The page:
Weather-Related Disasters are Increasing
For years, scientists and politicians have warned of the effects of global warming on the environment. Specifically, America is starting to experience more storms and bad weather. Warm air holds more moisture, so as air temperatures rise from year to year, we will continue to see more rain and flooding.
According to the National Climate Assessment, the intensity, frequency, and duration of hurricanes in the North Atlantic have all increased since the early 1980s. And future projections of climate change reports hurricane intensity and rainfall will increase as the climate continues to warm.
Physical issues like flooding aren’t the only problems caused by global warming. There is also a lot of money at stake. Insurance firm Swiss Re Grouppredicts that weather-related disasters will cost the American economy $150 billion a decade from now — more than double what it requires now. And the Federal Reserve Bank of New York’s 2017 Report on Small Business Disaster-Affected Firms found that 40% of small firms within Federal Emergency Management Agency (FEMA) designated zip codes reported natural disaster-related losses, and of that 40% of small businesses never recover from a disaster.
According to the Federal Reserve, among affected small businesses:
- 61% had losses in revenue ranging from $1-$25,000
- 35% had losses in revenue over $25,000.
- 45% had losses in assets ranging from $1-$25,000
- 19% had losses in assets over $25,000.
Firms affected by natural disasters were more likely to report revenue losses than asset losses.
If you’re in the property restoration industry, you’re well aware of how climate change impacts home value and business profitability. But have you ever thought about how this climate change could affect your own business? If not, you should.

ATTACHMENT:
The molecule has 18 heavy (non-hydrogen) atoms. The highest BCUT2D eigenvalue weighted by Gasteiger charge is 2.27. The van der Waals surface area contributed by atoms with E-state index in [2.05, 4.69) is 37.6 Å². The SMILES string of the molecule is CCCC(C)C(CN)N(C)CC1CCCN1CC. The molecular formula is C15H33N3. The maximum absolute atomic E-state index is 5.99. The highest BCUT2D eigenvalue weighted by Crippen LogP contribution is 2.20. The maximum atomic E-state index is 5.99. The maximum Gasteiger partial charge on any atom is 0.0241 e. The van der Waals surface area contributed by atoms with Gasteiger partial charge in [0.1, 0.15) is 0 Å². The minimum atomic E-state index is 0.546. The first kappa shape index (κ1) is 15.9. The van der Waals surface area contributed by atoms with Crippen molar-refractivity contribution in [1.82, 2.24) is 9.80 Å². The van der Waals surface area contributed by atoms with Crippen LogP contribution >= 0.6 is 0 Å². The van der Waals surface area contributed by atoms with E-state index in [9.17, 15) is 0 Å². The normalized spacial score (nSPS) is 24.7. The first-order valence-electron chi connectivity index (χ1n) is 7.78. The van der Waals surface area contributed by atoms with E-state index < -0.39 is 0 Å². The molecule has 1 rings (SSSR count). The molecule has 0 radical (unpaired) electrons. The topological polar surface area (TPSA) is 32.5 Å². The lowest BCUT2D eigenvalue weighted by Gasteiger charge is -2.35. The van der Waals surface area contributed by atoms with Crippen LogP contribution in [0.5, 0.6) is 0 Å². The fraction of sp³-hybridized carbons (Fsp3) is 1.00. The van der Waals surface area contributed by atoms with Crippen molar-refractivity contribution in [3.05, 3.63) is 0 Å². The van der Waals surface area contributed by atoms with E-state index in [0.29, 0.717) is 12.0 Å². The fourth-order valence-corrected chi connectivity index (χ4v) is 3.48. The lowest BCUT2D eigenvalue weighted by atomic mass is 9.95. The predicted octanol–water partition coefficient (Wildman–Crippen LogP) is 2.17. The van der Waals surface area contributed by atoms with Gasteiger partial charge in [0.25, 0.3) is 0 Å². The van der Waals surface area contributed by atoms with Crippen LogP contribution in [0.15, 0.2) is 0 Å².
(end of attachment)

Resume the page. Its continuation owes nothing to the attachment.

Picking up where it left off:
Business Continuity and DASH Restoration Software
Business continuity is a fancy term for risk management. Business continuity is the art and science of looking ahead and making sure your business is positioned to continue operating when storms and other disasters strike.
First, let’s clarify that business continuity is not the same thing as disaster recovery, but they are often used interchangeably.
When it comes to business continuity vs. disaster recovery, as the name implies, disaster recovery is reactive, and business continuity is a proactive solution. Business continuity includes the processes and procedures it will take to ensure there are no interruptions in regular business operations during a disaster.
But disasters happen, and you may not have included every scenario in your business continuity plan. In that case, you need disaster recovery, a part of your business continuity plan, to restore vital support systems like communications, hardware, and IT assets as quickly as possible to minimize business downtime.
The chart below lists some other distinct differences between business continuity and disaster recovery.
Disaster Recovery vs. Business Continuity
Sources: https://phoenixnap.com/blog/business-continuity-vs-disaster-recovery https://slideplayer.com/slide/6656218/